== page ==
In a special public meeting on April 10, the School District 27 (SD27) board agreed in-principle to cut the equivalent of 4.4 full-time teaching positions in efforts to meet a projected shortfall of $800,000 in its 2012/13 budget.
The Ministry of Education funding for operating expenses is based on a per-student formula with some extra funding provided for rural and remote schools, weather, busing needs, and other criteria, secretary treasurer Bonnie Roller explained in her presentation during the public portion of the special meeting.
She added enrolment dropped in the district this year by almost double the original projections.
The district expected to lose about 70 students and lost closer to 140. The conservative estimate is the district will lose 225 students next year, Roller said.
Even with special funding protection provided by the ministry for rural districts, such as SD27, Roller noted that based on the projected enrolment numbers, the district expects to have 800,000 fewer dollars to work with next year.
She added the district can also expect to have funding protection gradually removed during the next few years until it is completely eliminated.
Roller noted the district can expect to lose $1.6 million in funding protection in 2012/13; $2.24 million in funding protection in 2013/14, and will likely see the end of funding protection in 2014/15.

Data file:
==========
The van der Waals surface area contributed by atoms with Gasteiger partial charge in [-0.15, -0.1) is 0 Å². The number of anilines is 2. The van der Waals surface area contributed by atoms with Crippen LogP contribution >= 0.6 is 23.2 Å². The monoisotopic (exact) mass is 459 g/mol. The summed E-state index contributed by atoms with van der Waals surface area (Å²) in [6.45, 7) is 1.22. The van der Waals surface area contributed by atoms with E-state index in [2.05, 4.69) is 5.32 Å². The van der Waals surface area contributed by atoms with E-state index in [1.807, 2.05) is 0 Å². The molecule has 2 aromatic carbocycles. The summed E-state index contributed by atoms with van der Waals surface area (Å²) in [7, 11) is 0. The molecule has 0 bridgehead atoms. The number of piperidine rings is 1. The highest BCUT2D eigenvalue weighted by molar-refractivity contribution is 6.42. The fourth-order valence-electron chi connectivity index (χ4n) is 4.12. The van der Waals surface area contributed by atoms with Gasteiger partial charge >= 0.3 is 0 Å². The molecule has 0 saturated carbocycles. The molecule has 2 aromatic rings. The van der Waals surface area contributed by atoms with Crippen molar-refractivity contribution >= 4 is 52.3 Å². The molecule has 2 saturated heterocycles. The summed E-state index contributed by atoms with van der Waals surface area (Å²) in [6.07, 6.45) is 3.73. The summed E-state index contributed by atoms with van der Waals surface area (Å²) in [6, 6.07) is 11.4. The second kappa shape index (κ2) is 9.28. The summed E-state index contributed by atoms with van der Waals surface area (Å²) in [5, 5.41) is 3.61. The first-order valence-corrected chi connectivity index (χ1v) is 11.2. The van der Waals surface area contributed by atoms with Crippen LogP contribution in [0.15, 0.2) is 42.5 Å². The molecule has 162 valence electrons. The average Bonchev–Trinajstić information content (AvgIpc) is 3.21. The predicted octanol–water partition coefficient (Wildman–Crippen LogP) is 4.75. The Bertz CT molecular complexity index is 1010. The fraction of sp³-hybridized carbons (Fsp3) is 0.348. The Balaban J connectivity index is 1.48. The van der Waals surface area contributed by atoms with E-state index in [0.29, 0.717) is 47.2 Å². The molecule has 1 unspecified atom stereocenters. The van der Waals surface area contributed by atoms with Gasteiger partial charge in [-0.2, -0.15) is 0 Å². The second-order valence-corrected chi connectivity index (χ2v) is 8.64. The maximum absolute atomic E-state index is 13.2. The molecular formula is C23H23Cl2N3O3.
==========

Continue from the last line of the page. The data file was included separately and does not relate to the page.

Board chair Will Van Osch said the special meeting was required in order to meet contract obligations with teachers regarding negotiations on how and where the 4.4 full-time equivalent in teaching time will be reduced.
This year, SD27 has 308.5 full-time equivalent teachers. Next year, the school district expects to need only about 304.1 full-time equivalent teachers based on enrolment projects.
Mark Wintjes, instruction human resources director, said the enrolment projections are based on discussions with principals.
He noted teachers can be added in September if enrolment numbers prove to be higher than projected, but it is more difficult to remove teachers after the fact.
Trustee Patti Baker abstained from voting on the resolution, but said she supported keeping teachers in the classroom rather than adding more teacher-assistant time to support teachers in the management of split grade classrooms and students with special needs.
Before cutting teacher time, she added, the board should be looking at other areas of administration to make cuts.
“I think we are going in the wrong direction.”
Cariboo-Chilcotin Teachers’ Association president Joan Erb asked what impact the budget will have on maintaining the class size and composition requirements that were established with Bill 33 and are now in jeopardy with Victoria’s new Bill 22.
Assistant superintendent of schools Harj Manhas said the class size and composition guidelines set out in Bill 22 have been maintained in this district, with the exception of a couple of classes at the secondary level that have had one or two students more than the normal 30 students set for that level.
Gaeil Farrar is a writer for the Williams Lake Tribune.